Five tips for successful sealcoating

sealcoating road building
Sealcoating may be asphalt’s best ally in the fight against Mother Nature.
By Maury Bagwell

From parking lots to roadways, asphalt serves a critical role in infrastructure. However, it must contend with some of Mother Nature’s harshest treatment. Sealcoating may be asphalt’s best ally for longevity.

Here are a few quick tips for successful and profitable sealcoating applications.

Before any contractor takes on sealcoating, they need to understand why it’s important and how it works to protect asphalt.

Water and ultraviolet rays are asphalt’s two worst enemies. They degrade the surface, causing small cracks and voids that make way for water to damage the underlying base materials. If not protected, material failure is imminent and will rear its ugly head in the form of potholes.

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The only way to prolong asphalt life and keep this from happening is with proper and regular sealcoating. Sealcoat material fills the voids in asphalt and creates a protective barrier from water and sunlight. It may even extend asphalt’s life by as much as four times. However, it must be done properly and at the right time.

The mix

Starting with the proper mix is critical to producing quality results. Using “black water,” as watered-down mix is commonly referred to, will never render results that last, and it will quickly give a contractor a bad reputation.

Ensure the mix includes at least 1.4 kg of sand per 4 litres of water to provide the right grip needed for safe use by both vehicle and foot traffic. It’s also important to use quality materials and be sure the mix is adequately blended. Always follow the material manufacturer’s mix-to-water ratio recommendation.

Sealcoating timing

Proper sealcoating conditions are similar to those needed to paint a house. The temperature needs to be at least 10 C and rising, and there should be plenty of sunlight. It is not recommended to sealcoat when it’s colder than 10 C or during overcast days at this temperature.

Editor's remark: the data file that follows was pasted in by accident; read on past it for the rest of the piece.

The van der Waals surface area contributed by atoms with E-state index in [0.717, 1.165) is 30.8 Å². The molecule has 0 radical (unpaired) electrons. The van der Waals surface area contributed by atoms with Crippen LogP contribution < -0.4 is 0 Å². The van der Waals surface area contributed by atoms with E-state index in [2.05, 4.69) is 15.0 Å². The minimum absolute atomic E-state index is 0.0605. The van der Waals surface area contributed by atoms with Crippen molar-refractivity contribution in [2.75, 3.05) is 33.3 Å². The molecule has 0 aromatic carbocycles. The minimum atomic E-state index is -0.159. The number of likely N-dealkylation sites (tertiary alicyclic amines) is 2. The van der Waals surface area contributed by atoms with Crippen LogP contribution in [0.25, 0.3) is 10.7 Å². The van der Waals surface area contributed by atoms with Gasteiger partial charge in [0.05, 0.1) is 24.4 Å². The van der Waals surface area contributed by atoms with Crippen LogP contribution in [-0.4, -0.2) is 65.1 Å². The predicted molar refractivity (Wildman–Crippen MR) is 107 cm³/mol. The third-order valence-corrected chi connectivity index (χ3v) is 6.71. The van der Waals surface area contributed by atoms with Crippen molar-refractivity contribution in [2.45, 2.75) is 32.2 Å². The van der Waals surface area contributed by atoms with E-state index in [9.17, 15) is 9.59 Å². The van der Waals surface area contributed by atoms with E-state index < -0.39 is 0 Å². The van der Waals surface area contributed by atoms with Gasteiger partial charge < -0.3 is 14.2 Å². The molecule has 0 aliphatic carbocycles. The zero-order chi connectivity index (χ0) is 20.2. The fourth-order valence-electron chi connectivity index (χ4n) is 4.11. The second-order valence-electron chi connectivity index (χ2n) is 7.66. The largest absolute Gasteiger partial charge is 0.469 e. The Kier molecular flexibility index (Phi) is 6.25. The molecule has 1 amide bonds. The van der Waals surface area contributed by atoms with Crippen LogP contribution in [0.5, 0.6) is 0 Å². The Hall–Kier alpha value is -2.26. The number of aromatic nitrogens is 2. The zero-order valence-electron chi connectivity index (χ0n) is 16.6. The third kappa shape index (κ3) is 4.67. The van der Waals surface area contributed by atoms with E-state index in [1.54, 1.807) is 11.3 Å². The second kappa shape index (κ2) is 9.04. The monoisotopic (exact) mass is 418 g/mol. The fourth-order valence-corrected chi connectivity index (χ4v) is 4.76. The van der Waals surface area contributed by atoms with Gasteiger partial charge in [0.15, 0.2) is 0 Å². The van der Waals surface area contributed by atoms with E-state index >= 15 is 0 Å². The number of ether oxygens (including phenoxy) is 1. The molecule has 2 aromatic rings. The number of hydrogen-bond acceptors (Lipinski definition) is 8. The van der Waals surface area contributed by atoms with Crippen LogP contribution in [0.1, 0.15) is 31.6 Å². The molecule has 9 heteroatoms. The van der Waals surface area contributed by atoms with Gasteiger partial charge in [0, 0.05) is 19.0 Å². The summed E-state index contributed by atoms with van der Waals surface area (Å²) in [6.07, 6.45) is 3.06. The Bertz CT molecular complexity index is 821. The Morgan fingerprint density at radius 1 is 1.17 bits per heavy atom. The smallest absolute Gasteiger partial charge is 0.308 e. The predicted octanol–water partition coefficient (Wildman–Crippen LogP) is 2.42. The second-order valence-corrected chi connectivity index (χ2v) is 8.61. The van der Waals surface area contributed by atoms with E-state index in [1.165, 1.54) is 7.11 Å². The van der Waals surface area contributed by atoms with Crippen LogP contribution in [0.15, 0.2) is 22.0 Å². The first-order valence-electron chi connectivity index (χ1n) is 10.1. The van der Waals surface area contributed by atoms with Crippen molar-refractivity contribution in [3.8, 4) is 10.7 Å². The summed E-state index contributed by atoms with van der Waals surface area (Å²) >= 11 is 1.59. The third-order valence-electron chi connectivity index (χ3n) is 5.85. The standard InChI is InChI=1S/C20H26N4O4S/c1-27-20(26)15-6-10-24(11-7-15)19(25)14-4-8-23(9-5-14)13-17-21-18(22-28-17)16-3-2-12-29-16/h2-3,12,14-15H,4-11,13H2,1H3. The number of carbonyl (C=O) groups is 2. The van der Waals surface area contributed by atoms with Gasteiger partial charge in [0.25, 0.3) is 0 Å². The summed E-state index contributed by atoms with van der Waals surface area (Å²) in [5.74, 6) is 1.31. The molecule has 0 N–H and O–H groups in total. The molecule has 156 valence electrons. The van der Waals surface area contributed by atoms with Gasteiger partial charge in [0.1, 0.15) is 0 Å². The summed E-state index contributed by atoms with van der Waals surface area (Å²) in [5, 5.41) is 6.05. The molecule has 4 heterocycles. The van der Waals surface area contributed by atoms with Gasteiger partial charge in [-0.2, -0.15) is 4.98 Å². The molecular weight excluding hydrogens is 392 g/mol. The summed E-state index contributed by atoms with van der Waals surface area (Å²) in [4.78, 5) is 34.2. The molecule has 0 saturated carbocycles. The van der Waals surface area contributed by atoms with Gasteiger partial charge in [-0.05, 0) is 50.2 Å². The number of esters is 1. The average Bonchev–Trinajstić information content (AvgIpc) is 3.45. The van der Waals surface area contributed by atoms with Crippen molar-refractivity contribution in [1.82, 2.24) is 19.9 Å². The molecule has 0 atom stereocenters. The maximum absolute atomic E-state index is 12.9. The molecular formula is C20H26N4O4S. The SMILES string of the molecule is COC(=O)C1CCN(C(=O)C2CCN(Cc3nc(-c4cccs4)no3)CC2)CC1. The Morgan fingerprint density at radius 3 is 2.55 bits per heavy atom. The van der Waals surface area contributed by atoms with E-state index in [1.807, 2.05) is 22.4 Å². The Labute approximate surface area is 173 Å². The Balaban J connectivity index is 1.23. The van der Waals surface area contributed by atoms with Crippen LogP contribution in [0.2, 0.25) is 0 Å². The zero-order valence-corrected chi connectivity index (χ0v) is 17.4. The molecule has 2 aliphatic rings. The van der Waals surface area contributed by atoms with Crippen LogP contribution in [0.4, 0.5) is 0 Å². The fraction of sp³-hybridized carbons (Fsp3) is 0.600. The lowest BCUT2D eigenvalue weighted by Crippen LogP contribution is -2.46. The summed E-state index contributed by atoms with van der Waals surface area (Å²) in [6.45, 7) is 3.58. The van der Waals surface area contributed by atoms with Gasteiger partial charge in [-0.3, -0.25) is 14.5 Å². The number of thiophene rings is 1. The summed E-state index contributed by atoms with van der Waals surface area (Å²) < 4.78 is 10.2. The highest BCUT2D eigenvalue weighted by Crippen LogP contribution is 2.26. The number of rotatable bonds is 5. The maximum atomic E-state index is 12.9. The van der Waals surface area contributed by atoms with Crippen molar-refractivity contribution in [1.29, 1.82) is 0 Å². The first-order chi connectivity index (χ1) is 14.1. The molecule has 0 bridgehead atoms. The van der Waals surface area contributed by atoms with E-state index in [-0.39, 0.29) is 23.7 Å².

Also, consider how long the area will need to dry and how long the space may be closed to traffic. If your client demands a small window to sealcoat and stripe, you’ll need to be sure you’re not applying material on a cool, cloudy day. Heat and sunlight are your best allies for speeding up drying times.

The prep

Before any drop of sealcoat makes contact with the surface, it’s important to prepare the asphalt; that means a clean and dry surface. Clean off stuck mud with a wire bristle brush and use a high-powered blower to remove debris and water. A sealcoating machine that features a high-powered blower will speed up prep time.

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The blower is mounted right on the machine and offers three times the output of walk-behind blowers, so contractors can clean areas faster and more thoroughly. To speed prep work even further, a baffle attachment automatically cuts in sealcoat materials on the go. When contractors use a high-powered blower and baffle attachment together, they can work as much as seven times faster and with fewer people, enhancing productivity while minimizing costs.

Sealcoating frequency

While prep work, the mix and sealcoat timing are pretty straightforward, knowing how often to sealcoat is a little more fluid. The weather, precipitation, freeze and thaw cycles, as well as traffic can all have an impact and will vary from year to year. Sealcoating typically needs to be done every two to five years, but it’s a good idea to be proactive with clients. If conditions were particularly harsh, check in with clients and go out and inspect the area to see if services are required.

For both novice and veteran operators, when sealcoating basics are kept top-of-mind, they help seal the deal for a successful job.

Maury Bagwell is the lead engineer at Neal Manufacturing, a division of Blastcrete Equipment LLC, based in Alabama. He has more than 25 years of experience in manufacturing, sales, product design and engineering. His responsibilities include product development, engineering and quality control.